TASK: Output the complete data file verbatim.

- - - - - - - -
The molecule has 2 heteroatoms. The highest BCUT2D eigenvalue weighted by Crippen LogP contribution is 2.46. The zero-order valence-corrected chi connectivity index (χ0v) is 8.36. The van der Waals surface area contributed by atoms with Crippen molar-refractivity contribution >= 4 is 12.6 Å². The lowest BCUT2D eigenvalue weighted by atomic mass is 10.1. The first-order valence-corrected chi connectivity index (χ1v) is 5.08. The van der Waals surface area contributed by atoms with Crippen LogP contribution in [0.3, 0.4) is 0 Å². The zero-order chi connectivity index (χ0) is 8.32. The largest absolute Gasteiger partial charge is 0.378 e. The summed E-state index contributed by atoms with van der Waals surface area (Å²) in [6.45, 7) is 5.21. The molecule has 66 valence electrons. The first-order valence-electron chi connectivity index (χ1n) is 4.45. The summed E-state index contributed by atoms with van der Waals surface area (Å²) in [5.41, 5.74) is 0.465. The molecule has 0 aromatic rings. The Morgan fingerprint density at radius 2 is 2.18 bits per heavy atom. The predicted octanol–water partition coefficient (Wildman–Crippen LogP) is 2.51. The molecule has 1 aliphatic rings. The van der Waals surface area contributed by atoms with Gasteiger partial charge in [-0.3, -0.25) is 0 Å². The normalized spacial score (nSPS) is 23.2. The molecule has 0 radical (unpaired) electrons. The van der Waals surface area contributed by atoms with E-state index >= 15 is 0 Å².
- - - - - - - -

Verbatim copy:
The molecule has 2 heteroatoms. The highest BCUT2D eigenvalue weighted by Crippen LogP contribution is 2.46. The zero-order valence-corrected chi connectivity index (χ0v) is 8.36. The van der Waals surface area contributed by atoms with Crippen molar-refractivity contribution >= 4 is 12.6 Å². The lowest BCUT2D eigenvalue weighted by atomic mass is 10.1. The first-order valence-corrected chi connectivity index (χ1v) is 5.08. The van der Waals surface area contributed by atoms with Crippen LogP contribution in [0.3, 0.4) is 0 Å². The zero-order chi connectivity index (χ0) is 8.32. The largest absolute Gasteiger partial charge is 0.378 e. The summed E-state index contributed by atoms with van der Waals surface area (Å²) in [6.45, 7) is 5.21. The molecule has 66 valence electrons. The first-order valence-electron chi connectivity index (χ1n) is 4.45. The summed E-state index contributed by atoms with van der Waals surface area (Å²) in [5.41, 5.74) is 0.465. The molecule has 0 aromatic rings. The Morgan fingerprint density at radius 2 is 2.18 bits per heavy atom. The predicted octanol–water partition coefficient (Wildman–Crippen LogP) is 2.51. The molecule has 1 aliphatic rings. The van der Waals surface area contributed by atoms with Gasteiger partial charge in [-0.3, -0.25) is 0 Å². The normalized spacial score (nSPS) is 23.2. The molecule has 0 radical (unpaired) electrons. The van der Waals surface area contributed by atoms with E-state index >= 15 is 0 Å².